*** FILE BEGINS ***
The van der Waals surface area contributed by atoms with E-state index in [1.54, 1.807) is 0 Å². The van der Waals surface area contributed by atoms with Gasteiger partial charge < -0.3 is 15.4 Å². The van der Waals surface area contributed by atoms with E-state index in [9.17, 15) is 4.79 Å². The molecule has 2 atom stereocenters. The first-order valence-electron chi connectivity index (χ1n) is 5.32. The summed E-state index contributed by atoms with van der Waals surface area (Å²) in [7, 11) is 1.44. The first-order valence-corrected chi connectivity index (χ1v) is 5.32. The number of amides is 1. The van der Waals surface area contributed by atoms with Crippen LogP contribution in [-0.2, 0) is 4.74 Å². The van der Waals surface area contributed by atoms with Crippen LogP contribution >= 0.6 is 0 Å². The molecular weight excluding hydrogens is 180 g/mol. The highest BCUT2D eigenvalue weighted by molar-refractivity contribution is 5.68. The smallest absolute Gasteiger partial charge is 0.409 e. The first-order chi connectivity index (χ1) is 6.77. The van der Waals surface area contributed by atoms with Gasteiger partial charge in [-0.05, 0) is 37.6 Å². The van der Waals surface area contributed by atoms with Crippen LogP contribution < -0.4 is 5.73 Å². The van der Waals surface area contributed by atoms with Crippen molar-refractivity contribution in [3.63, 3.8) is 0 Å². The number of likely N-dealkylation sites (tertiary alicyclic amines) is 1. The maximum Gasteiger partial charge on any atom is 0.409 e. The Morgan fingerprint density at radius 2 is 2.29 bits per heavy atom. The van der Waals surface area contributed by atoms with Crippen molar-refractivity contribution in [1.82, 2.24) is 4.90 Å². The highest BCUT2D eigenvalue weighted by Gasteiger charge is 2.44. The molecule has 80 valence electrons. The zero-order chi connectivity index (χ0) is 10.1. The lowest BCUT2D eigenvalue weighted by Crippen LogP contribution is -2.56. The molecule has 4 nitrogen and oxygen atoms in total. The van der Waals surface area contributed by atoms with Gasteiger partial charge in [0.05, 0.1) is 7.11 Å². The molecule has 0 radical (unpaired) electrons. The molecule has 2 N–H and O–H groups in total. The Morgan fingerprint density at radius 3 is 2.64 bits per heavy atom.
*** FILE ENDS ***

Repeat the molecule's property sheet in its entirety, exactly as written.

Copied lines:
The van der Waals surface area contributed by atoms with E-state index in [1.54, 1.807) is 0 Å². The van der Waals surface area contributed by atoms with Gasteiger partial charge < -0.3 is 15.4 Å². The van der Waals surface area contributed by atoms with E-state index in [9.17, 15) is 4.79 Å². The molecule has 2 atom stereocenters. The first-order valence-electron chi connectivity index (χ1n) is 5.32. The summed E-state index contributed by atoms with van der Waals surface area (Å²) in [7, 11) is 1.44. The first-order valence-corrected chi connectivity index (χ1v) is 5.32. The number of amides is 1. The van der Waals surface area contributed by atoms with Crippen LogP contribution in [-0.2, 0) is 4.74 Å². The van der Waals surface area contributed by atoms with Crippen LogP contribution >= 0.6 is 0 Å². The molecular weight excluding hydrogens is 180 g/mol. The highest BCUT2D eigenvalue weighted by molar-refractivity contribution is 5.68. The smallest absolute Gasteiger partial charge is 0.409 e. The first-order chi connectivity index (χ1) is 6.77. The van der Waals surface area contributed by atoms with Gasteiger partial charge in [-0.05, 0) is 37.6 Å². The van der Waals surface area contributed by atoms with Crippen LogP contribution < -0.4 is 5.73 Å². The van der Waals surface area contributed by atoms with Crippen molar-refractivity contribution in [3.63, 3.8) is 0 Å². The number of likely N-dealkylation sites (tertiary alicyclic amines) is 1. The maximum Gasteiger partial charge on any atom is 0.409 e. The Morgan fingerprint density at radius 2 is 2.29 bits per heavy atom. The van der Waals surface area contributed by atoms with Crippen molar-refractivity contribution in [1.82, 2.24) is 4.90 Å². The highest BCUT2D eigenvalue weighted by Gasteiger charge is 2.44. The molecule has 80 valence electrons. The zero-order chi connectivity index (χ0) is 10.1. The lowest BCUT2D eigenvalue weighted by Crippen LogP contribution is -2.56. The molecule has 4 nitrogen and oxygen atoms in total. The van der Waals surface area contributed by atoms with Gasteiger partial charge in [0.05, 0.1) is 7.11 Å². The molecule has 0 radical (unpaired) electrons. The molecule has 2 N–H and O–H groups in total. The Morgan fingerprint density at radius 3 is 2.64 bits per heavy atom.